Skip to main content

LGBT+ Inclusion – When and Where?

By November 15, 2021November 19th, 2021No Comments

In this series, I have been exploring the theme of LGBT+ inclusion in care homes, using the words of Rudyard Kipling as a guide.

“I keep six honest serving-men (They taught me all I knew). Their names are What and Why and When and How and Where and Who.”

We’ve considered why it is important to promote LGBT+ inclusion and who may be LGBT and the barriers to disclosing sexuality for older people. In this article, I will explore the when and where.

When Should We Start?

Some activity workers and care homes, whilst well-intentioned, start with putting on LGBT+ themed activities and events, which is a little like running before walking.

A great deal of the groundwork needs to be done beforehand. This includes:

  • Being clear on your purpose
  • Exploring what reservations staff, residents and relatives may have in a non-judgemental way. Although some may hold homophobic or transphobic views, they should feel safe to express these without being judged (and these should be challenged with respect and sensitivity).
  • Only then can we open minds to the fact that, we all have human rights and that we have more in common than divides us and that being LGBT+ inclusive is about being respectful of all, regardless of their background
  • Having the right policies and procedures in place
  • Training for staff and awareness sessions may be needed first for those living in the care home and relatives
  • This is crucial. For example, if we attempt to encourage LGBT+ residents to be open about their identity, if they then come against outdated views or homophobic and transphobic reactions, this can be extremely damaging for them psychologically and emotional

For the reasons above, I always suggest taking time. It can be tempting to rush into this, without realising all the implications. It’s also important to stress that the current, relatively more accepting worldview of LGBT+ issues, was not the environment which most residents will have grown up in.

If there’s one take-away message I can give you it is:

Far better to move towards LGBT+ inclusivity slowly and in a way that involves everyone; than to rush into it before everyone is ready and LGBT+ residents feel further marginalised or rejected.

In other words, I am saying that you need a strategy and a plan, it can’t happen overnight, and it is helpful to get support and advice.

Where Can We Get Help and Support? 

Whilst there are consultants, like me, that give training, advice and support. There are also many organisations on a national and local level that can assist with your care home being more LGBT+ inclusive.

One note of caution – it is crucial that the commitment for LGBT+ inclusion comes from the leadership within your care home – this may be the care home manager and/or owner. Nevertheless, it needs be a whole-home approach.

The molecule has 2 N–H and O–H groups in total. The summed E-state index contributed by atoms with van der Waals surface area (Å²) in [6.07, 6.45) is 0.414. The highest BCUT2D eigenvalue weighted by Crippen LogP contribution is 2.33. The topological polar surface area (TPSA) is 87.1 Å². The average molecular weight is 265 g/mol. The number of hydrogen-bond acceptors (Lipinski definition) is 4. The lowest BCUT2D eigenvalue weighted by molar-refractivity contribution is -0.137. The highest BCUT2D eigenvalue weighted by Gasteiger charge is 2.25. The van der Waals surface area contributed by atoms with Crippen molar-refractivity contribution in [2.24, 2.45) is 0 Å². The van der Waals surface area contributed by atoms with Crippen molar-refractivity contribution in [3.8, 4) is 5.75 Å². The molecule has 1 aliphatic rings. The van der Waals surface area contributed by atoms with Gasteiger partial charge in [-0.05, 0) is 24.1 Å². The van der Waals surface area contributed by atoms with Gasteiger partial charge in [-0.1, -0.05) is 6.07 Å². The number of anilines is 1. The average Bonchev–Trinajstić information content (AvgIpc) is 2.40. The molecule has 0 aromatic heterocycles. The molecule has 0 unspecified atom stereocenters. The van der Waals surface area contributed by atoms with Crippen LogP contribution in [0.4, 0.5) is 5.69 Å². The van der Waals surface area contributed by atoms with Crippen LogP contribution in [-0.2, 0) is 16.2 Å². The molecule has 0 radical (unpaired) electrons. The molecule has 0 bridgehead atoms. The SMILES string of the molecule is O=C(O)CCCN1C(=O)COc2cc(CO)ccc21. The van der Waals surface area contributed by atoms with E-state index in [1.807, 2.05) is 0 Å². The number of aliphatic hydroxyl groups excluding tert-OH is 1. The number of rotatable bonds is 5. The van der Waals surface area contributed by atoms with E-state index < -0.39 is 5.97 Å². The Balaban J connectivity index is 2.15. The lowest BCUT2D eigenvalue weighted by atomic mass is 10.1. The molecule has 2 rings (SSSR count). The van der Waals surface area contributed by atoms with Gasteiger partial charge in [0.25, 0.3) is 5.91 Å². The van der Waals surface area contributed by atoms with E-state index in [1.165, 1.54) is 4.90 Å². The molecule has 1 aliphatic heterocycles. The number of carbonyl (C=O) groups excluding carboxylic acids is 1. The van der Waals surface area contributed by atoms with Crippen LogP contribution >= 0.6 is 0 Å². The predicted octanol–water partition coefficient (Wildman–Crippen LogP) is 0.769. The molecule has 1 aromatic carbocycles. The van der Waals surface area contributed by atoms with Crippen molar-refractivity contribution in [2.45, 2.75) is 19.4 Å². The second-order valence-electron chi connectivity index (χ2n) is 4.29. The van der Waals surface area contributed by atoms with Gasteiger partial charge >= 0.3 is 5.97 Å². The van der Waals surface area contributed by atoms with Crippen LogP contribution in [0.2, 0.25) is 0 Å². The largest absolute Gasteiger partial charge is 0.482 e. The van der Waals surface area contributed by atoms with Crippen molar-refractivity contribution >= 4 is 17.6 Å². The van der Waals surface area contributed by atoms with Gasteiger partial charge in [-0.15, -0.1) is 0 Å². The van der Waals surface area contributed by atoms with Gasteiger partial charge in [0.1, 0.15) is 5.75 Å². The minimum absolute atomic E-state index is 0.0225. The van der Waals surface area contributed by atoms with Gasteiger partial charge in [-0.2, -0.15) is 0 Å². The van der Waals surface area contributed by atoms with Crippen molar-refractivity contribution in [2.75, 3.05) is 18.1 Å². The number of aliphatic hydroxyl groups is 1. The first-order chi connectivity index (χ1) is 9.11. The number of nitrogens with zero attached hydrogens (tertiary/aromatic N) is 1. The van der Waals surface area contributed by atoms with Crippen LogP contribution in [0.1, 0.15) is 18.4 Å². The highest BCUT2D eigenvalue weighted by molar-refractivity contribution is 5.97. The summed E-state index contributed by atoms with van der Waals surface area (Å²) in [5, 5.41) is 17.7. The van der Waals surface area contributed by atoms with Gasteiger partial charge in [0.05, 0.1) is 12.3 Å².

I would also caution against relying on LGBT+ staff to be the sole leaders of such an initiative. They should certainly be involved (if they want to be), however, expecting LGBT+ staff to take the lead can look like tokenism. It would be equivalent to expecting BAME staff to take the lead on BAME inclusivity – it should be a vision that everyone is committed to.

Sometimes leadership does ‘come from the top.’ Although, I also believe in what is known as self- leadership – everyone can be a leader no matter where they are in an organisation’s ‘structure.’

Try to build allies and LGBT+ Champions internally: e.g., a gardener who is supportive of LGBT+ inclusivity is as important as a manager from head office. We all have the power to influence at many levels.

Connect with external allies too. There are many national and local organisations that can give you support. For example, in many areas there are LGBT+ youth support organisations. Imagine having a volunteer from a local LGBT+ youth group coming to your home to befriend an older LGBT+ and the different experiences and perspectives they could share.

Finally, you may need to one-to-one activities to start off, as some will not wish to participate in larger group activities.

Next Steps

This article has explored the when and where of becoming LGBT+ inclusive.

So perhaps you could start a conversation with colleagues, residents, and relatives:

  • What reservations might staff, residents and relatives have and how can we meet these sensitively and non-judgementally?
  • What would our policies and procedures need to cover and who could help us in developing them?
  • Who might be your internal allies and champions for LGBT+ inclusivity?
  • What external support might be need? Are there ways in which we could involve local LGBT+ organisations?

Mike Phillips – NAPA LGBT+ Inclusion Adviser